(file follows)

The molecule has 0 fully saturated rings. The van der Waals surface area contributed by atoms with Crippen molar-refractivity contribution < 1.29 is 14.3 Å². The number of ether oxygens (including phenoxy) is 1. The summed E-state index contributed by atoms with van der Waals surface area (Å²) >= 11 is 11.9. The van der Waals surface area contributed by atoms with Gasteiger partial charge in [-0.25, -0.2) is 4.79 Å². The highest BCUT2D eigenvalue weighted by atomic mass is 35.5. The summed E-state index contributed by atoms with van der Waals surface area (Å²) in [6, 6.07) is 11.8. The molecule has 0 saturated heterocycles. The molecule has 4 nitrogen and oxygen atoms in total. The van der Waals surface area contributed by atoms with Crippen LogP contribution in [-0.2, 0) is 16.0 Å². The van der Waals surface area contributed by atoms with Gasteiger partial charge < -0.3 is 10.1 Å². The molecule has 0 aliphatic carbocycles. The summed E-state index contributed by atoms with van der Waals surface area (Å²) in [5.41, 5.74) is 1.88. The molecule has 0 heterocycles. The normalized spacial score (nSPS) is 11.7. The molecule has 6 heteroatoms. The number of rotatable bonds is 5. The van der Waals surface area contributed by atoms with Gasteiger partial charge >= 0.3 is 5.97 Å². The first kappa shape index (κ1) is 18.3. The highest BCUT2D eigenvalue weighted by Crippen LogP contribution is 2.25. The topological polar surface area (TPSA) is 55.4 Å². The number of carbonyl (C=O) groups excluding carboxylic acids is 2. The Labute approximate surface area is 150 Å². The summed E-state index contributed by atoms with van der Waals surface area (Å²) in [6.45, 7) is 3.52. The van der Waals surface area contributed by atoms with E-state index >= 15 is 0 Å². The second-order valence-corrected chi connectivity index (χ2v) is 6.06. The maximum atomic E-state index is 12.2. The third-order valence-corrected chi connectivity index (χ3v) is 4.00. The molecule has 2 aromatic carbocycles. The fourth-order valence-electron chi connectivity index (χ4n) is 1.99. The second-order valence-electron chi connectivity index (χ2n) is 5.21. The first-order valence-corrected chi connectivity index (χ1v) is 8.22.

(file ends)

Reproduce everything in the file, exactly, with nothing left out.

The molecule has 0 fully saturated rings. The van der Waals surface area contributed by atoms with Crippen molar-refractivity contribution < 1.29 is 14.3 Å². The number of ether oxygens (including phenoxy) is 1. The summed E-state index contributed by atoms with van der Waals surface area (Å²) >= 11 is 11.9. The van der Waals surface area contributed by atoms with Gasteiger partial charge in [-0.25, -0.2) is 4.79 Å². The highest BCUT2D eigenvalue weighted by atomic mass is 35.5. The summed E-state index contributed by atoms with van der Waals surface area (Å²) in [6, 6.07) is 11.8. The molecule has 0 saturated heterocycles. The molecule has 4 nitrogen and oxygen atoms in total. The van der Waals surface area contributed by atoms with Crippen LogP contribution in [-0.2, 0) is 16.0 Å². The van der Waals surface area contributed by atoms with Gasteiger partial charge < -0.3 is 10.1 Å². The molecule has 0 aliphatic carbocycles. The summed E-state index contributed by atoms with van der Waals surface area (Å²) in [5.41, 5.74) is 1.88. The molecule has 0 heterocycles. The normalized spacial score (nSPS) is 11.7. The molecule has 6 heteroatoms. The number of rotatable bonds is 5. The van der Waals surface area contributed by atoms with Gasteiger partial charge >= 0.3 is 5.97 Å². The first kappa shape index (κ1) is 18.3. The highest BCUT2D eigenvalue weighted by Crippen LogP contribution is 2.25. The topological polar surface area (TPSA) is 55.4 Å². The number of carbonyl (C=O) groups excluding carboxylic acids is 2. The Labute approximate surface area is 150 Å². The summed E-state index contributed by atoms with van der Waals surface area (Å²) in [6.45, 7) is 3.52. The van der Waals surface area contributed by atoms with E-state index >= 15 is 0 Å². The second-order valence-corrected chi connectivity index (χ2v) is 6.06. The maximum atomic E-state index is 12.2. The third-order valence-corrected chi connectivity index (χ3v) is 4.00. The molecule has 2 aromatic carbocycles. The fourth-order valence-electron chi connectivity index (χ4n) is 1.99. The second-order valence-electron chi connectivity index (χ2n) is 5.21. The first-order valence-corrected chi connectivity index (χ1v) is 8.22.